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Comrades 2011

Carl Liebenberg

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Carl Liebenberg, 32808
A DNS conquering the Big C!

For many, “September 11” conjures up images of death and grief. For me, it is a good day because on that day I was told I had beaten cancer. I had been diagnosed with Non-Hodgkins Lymphoma, an “aggressive” cancer after a surgeon sliced my abdomen open to investigate why I had a 12.5 cm spleen (it should normally be about 4cm’s). As it turned out, the spleen was a large tumour which had started in the lining of my stomach attached to my diaphragm and, a rich blood source, my spleen.

For the 6 months prior I had taken nothing for granted. There was nothing certain about the next day. Each day was a fight for survival. Each day, my body reacted differently to the level of toxic chemicals in my blood. I was either sliding towards that point, 7 days after a “heavy” dose of chemo, where I couldn’t move. Or, after getting through that low point in the cycle, I was moving with a sense of dread toward the next nauseating round of the drugs. All in the hope of killing this thing growing inside me, and not knowing if it would consume me.

The problem then became that I got too caught up in trying to regain my life after staring death in the face. I got divorced, went back to university and completed an MBA, met a gorgeous girl, remarried; started 2 businesses, a charity and a family. My life is full.

And I developed the waist line to show it! Looking in the mirror one morning, I realised I might have escaped dying of cancer, but if I didn’t change my lifestyle, heart disease would get me instead.

So I started running again. It was glorious. Carrying an extra 15 kilo’s didn’t make it easy, but it was great to be on the road again, running with mates and sharing the joy of completing each kilometer.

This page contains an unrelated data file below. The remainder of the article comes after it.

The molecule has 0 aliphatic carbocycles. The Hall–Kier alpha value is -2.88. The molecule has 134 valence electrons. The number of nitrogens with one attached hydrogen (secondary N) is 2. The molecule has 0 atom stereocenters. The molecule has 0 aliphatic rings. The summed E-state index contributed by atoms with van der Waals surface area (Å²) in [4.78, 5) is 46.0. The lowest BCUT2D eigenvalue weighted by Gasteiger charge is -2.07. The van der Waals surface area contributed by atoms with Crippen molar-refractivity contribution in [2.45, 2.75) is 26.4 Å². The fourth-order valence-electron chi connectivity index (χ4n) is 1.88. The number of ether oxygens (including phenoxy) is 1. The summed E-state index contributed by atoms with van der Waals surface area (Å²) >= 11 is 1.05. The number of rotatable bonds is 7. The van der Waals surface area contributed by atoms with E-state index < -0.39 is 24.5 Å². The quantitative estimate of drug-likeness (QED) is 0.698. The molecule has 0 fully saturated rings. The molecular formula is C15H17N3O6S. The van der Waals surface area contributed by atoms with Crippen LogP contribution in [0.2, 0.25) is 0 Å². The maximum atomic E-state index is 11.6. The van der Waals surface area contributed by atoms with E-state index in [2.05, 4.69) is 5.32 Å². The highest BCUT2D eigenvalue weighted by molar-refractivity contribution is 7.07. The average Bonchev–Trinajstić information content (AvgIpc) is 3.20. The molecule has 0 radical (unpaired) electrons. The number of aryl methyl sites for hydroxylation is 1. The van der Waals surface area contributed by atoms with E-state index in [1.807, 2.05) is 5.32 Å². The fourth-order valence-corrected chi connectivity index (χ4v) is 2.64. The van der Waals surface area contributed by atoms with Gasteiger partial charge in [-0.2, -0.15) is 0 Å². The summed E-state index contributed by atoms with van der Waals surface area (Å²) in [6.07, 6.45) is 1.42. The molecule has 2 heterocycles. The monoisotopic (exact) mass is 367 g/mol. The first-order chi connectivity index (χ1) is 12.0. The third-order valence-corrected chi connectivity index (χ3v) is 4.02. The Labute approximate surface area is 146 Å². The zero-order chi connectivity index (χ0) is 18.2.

As a youngster I was a provincial swimmer and an ultra distance tri-athlete completing the Durban Ultra in 1992. I was used to pushing my body to its limits, and getting cancer killed the self belief I had.

Now I needed goals to shoot for. I’m not the type of guy to run week in and week out for the sake of it. I need to aim for something, and it needs to be BIG! I need to run and overcome the mental and physical hurdles to prove to myself, and everyone out there, that I’m ok.

The New York marathon would be a great place to start regaining that inner confidence. It would also be a great event to showcase a cancer survivor’s ability to beat the odds and provide hope to the many people out there going through what I went through 10 years earlier. At the time I entered, it was a massive goal. I hadn’t run very much since my illness. I didn’t know how my body would react to the training.

Then in 2008 in New York, I ran my first marathon, 10 years after I was diagnosed with cancer. I felt a fantastic sense of achievement. I finished in 4 hours and 45 minutes, over an hour slower than my best time as a twenty something tri-athlete. But this finish was far more memorable. It marked the celebration of a significant anniversary of a life-changing event.